Today we’re in a gorgeous Greek town known as Symi. We’re going to hop on the island’s only tour bus with a local guide, head up to the upper town, walk along some narrow streets, visit a beautiful church and an abandoned fortress, and then make our way back down to the waterfront. We’ve got a lot to see, so let’s get going.
Situated just 25 miles northwest of Rhodes, Symi feels about as authentic as you can get when it comes to a traditional Greek fishing village.
Actually, Symi is known for its sponges, and many a Symian has been active in sponge diving in his lifetime. Those who operate the sponge shops along the waterfront have some great stories to tell about the prosperous days of the sponge industry. Don’t be shy about chatting with them.
Along with the history, there were a lot of picture perfect moments, and at one point a surprise welcome by a canine host. He was harmless by the way. Around every corner was a surprise. Talk about narrow passages. I found one of the narrowest I’ve ever experienced. Symi was absolutely beautiful and I appreciated the chance to stretch my legs.
We visited a beautiful church where the caretakers welcomed us inside. There were no crowds in Symi, which is refreshing after visiting so many places that have been overrun by mass tourism. Symi is one of those special places that you won’t forget. It leaves lasting impressions of an idyllic little island at the far reaches of the Aegean Sea.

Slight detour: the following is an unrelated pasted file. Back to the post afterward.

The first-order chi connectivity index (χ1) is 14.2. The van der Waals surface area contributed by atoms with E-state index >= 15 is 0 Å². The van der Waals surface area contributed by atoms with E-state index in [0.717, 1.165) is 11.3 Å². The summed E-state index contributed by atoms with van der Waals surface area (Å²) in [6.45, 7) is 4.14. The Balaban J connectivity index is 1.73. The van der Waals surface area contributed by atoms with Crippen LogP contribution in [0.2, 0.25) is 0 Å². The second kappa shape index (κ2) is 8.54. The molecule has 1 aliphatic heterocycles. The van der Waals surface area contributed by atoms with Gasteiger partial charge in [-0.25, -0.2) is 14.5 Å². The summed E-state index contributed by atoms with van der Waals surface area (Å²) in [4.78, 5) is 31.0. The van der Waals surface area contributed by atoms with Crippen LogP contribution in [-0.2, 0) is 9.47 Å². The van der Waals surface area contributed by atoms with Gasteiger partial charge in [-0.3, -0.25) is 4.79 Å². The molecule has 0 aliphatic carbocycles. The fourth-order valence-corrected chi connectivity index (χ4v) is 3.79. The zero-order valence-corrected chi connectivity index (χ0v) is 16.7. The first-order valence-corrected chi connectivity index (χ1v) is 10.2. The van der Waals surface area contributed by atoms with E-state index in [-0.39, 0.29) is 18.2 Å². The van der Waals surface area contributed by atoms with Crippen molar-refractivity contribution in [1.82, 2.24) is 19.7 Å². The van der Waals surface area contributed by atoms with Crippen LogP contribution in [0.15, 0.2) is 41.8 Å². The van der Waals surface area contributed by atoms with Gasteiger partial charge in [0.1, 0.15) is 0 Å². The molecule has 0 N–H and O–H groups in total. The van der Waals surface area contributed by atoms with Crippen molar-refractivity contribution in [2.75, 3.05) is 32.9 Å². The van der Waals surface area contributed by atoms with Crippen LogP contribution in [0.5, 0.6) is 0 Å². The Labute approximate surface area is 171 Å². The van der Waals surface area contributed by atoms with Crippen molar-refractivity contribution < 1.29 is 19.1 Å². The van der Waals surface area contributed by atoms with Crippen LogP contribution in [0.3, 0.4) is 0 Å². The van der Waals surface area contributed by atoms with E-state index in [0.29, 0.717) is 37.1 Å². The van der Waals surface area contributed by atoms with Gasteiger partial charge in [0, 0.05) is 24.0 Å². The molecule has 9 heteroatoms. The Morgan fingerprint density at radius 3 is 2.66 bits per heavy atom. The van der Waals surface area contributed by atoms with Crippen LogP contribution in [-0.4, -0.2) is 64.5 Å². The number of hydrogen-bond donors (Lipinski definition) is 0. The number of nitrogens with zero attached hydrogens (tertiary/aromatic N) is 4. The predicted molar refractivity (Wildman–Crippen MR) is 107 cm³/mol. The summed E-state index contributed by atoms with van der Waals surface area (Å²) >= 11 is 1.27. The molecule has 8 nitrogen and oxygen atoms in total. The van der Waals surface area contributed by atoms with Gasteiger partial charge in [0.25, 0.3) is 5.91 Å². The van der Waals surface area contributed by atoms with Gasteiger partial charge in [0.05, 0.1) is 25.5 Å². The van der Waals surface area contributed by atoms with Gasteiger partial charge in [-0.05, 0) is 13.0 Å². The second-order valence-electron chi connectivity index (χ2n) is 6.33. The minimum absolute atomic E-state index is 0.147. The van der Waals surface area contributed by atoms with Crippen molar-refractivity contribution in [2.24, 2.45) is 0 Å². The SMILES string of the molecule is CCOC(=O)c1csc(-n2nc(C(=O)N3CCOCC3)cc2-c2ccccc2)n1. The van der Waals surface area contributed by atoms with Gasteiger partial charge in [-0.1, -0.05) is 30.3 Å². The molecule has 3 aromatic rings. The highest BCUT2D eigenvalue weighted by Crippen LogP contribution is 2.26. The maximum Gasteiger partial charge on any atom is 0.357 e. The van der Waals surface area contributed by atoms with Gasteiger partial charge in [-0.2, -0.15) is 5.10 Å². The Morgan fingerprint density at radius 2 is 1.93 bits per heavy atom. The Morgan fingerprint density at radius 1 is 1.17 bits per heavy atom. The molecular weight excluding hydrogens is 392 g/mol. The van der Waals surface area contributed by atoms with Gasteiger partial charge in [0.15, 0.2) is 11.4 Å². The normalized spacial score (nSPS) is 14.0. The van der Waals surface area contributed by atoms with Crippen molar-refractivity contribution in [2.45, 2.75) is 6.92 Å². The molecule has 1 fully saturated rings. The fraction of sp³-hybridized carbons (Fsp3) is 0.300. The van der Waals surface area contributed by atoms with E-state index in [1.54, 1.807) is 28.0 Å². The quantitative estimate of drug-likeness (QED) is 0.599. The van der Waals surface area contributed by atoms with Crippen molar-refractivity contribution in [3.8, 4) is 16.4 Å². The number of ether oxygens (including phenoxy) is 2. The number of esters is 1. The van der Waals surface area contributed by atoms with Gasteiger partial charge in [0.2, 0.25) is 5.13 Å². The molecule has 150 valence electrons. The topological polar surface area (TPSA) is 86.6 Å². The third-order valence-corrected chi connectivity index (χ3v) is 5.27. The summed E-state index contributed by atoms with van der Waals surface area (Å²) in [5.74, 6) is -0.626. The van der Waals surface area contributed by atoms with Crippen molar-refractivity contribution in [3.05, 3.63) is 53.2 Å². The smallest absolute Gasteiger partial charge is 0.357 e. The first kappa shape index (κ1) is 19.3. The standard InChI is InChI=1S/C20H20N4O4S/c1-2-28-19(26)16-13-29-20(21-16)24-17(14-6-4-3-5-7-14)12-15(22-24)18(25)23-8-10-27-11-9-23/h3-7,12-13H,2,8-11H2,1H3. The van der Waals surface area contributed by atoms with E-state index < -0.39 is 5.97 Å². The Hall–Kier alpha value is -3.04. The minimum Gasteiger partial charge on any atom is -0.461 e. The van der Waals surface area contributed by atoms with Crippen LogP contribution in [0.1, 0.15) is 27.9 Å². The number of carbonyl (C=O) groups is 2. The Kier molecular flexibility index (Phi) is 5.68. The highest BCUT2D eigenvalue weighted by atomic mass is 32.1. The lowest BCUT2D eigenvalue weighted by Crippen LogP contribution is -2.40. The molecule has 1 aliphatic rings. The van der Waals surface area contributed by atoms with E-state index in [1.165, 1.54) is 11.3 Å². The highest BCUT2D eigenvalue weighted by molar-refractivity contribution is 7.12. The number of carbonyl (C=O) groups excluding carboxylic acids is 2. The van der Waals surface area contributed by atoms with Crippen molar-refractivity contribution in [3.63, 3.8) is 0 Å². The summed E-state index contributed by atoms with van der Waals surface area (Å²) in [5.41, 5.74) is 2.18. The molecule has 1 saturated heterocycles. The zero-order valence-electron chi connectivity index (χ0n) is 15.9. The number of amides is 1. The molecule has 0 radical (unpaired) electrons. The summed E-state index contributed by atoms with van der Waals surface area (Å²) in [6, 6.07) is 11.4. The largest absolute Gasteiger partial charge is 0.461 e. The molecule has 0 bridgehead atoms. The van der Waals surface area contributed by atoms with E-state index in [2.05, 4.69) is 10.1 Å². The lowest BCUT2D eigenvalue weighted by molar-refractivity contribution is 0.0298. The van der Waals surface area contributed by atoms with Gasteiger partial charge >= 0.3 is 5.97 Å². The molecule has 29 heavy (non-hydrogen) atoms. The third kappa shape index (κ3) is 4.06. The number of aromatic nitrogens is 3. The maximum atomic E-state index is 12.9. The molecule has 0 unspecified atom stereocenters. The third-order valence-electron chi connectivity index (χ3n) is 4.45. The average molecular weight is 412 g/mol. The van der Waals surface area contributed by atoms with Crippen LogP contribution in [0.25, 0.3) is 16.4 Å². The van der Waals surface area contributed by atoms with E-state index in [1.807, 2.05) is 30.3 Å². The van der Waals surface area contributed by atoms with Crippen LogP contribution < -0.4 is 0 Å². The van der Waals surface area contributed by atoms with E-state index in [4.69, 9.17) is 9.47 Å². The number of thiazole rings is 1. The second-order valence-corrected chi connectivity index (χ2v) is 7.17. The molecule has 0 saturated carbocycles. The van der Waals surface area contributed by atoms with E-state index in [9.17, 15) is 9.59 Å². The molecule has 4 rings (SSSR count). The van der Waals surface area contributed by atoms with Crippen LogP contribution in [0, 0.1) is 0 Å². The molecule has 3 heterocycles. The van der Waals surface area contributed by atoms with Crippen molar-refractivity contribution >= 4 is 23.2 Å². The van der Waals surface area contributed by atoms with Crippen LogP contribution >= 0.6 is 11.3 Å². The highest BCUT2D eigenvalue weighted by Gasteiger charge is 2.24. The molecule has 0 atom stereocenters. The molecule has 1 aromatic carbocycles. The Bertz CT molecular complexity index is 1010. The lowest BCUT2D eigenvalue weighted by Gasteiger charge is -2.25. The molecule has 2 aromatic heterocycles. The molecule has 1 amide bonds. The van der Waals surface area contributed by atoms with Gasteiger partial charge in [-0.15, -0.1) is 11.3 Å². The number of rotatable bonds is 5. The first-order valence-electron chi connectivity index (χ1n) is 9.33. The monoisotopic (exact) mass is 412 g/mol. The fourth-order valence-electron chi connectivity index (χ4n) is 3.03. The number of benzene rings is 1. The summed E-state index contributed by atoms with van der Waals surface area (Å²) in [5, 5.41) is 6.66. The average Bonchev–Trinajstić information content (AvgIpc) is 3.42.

We had a great time in Symi. Now, you might ask yourself why you need a guide in such a small town like this one. Our guide was a local with a lot of knowledge who showed us some of the nooks and crannies that we might not have found on our own. I’m Ralph Grizzle, and I’ll see you in the next beautiful destination.
An avid traveler and an award-winning journalist, Ralph Grizzle produces articles, video and photos that are inspiring and informative, personal and passionate. A journalism graduate of the University of North Carolina at Chapel Hill, Ralph has specialized in travel writing for more than two decades. To read more cruise and port reviews by Ralph Grizzle, visit his website at www.avidcruiser.com.